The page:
Campaigners are urging governments and businesses to invest more to improve sanitation in poor countries facing a dangerous shortage of toilets.
The toilet crisis is severe in parts of Africa and Asia battling extreme poverty.
To mark World Toilet Day Monday, the group WaterAid said that one in five primary schools and one in eight secondary schools globally do not have any toilets.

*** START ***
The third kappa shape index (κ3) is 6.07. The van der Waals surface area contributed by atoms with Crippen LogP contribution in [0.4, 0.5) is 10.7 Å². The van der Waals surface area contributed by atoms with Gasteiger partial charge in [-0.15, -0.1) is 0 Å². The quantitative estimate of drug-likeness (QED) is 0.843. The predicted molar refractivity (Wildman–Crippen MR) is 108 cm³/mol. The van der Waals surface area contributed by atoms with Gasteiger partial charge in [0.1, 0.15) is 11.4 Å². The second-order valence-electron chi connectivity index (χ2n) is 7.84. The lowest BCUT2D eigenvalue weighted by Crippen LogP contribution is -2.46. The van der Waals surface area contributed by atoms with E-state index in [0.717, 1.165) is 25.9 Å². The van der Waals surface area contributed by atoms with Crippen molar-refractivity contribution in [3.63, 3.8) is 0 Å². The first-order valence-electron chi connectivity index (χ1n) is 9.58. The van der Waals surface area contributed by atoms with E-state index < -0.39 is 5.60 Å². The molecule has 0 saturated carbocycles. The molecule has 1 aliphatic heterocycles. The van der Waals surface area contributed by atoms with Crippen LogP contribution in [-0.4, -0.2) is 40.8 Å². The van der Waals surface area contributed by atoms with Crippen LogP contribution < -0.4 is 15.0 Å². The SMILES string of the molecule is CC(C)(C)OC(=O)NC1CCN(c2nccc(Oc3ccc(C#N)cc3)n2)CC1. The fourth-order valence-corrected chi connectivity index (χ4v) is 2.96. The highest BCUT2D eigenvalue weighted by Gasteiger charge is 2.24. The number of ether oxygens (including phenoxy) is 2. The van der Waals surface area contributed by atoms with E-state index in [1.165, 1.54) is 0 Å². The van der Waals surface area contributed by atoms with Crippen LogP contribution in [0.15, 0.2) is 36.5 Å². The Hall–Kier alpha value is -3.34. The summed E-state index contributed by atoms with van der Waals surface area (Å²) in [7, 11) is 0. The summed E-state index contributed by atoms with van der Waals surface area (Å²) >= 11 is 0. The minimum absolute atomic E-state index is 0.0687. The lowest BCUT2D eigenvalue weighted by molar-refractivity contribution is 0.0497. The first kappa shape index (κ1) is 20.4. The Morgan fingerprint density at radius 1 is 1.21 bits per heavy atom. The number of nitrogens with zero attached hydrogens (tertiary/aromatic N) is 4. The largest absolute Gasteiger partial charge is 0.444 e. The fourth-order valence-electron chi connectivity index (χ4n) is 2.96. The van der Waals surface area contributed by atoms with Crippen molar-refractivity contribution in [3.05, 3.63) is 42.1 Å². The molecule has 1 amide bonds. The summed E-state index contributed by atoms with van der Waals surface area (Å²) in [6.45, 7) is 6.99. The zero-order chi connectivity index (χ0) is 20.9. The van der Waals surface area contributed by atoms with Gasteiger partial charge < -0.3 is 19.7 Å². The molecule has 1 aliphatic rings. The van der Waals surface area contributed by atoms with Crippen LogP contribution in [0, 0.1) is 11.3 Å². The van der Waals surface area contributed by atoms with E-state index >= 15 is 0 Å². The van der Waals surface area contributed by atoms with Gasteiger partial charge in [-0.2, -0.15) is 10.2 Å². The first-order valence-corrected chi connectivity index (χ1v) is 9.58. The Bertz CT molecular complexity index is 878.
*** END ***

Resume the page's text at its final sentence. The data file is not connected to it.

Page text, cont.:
According to the report, an estimated 344 million children in sub-Saharan Africa do not have a decent toilet at home, leaving them vulnerable to diarrhoea and other water-borne infections.
Cheryl Hicks, chief executive of the Geneva-based Toilet Board Coalition, told The Associated Press that sanitation entrepreneurs can help reduce the toilet shortage in countries where such infrastructure is too expensive for governments.
(With inputs from agencies.)